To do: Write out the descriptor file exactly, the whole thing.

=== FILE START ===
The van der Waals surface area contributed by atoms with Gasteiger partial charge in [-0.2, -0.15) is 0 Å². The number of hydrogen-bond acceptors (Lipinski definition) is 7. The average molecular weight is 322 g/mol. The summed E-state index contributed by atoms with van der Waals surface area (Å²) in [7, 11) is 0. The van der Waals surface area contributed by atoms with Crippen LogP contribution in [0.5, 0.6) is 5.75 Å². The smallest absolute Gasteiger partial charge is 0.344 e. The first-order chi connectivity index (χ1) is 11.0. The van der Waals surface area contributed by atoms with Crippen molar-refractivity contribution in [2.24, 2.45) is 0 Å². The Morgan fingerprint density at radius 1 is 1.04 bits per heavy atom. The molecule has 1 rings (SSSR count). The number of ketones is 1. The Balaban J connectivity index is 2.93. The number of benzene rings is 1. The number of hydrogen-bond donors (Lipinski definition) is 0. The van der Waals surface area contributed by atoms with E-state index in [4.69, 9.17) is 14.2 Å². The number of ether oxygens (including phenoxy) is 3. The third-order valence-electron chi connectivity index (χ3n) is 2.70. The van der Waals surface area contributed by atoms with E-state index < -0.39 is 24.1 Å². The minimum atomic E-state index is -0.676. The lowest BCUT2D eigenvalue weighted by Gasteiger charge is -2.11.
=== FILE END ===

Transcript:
The van der Waals surface area contributed by atoms with Gasteiger partial charge in [-0.2, -0.15) is 0 Å². The number of hydrogen-bond acceptors (Lipinski definition) is 7. The average molecular weight is 322 g/mol. The summed E-state index contributed by atoms with van der Waals surface area (Å²) in [7, 11) is 0. The van der Waals surface area contributed by atoms with Crippen LogP contribution in [0.5, 0.6) is 5.75 Å². The smallest absolute Gasteiger partial charge is 0.344 e. The first-order chi connectivity index (χ1) is 11.0. The van der Waals surface area contributed by atoms with Crippen molar-refractivity contribution in [2.24, 2.45) is 0 Å². The Morgan fingerprint density at radius 1 is 1.04 bits per heavy atom. The molecule has 1 rings (SSSR count). The number of ketones is 1. The Balaban J connectivity index is 2.93. The number of benzene rings is 1. The number of hydrogen-bond donors (Lipinski definition) is 0. The van der Waals surface area contributed by atoms with E-state index in [4.69, 9.17) is 14.2 Å². The number of ether oxygens (including phenoxy) is 3. The third-order valence-electron chi connectivity index (χ3n) is 2.70. The van der Waals surface area contributed by atoms with E-state index < -0.39 is 24.1 Å². The minimum atomic E-state index is -0.676. The lowest BCUT2D eigenvalue weighted by Gasteiger charge is -2.11.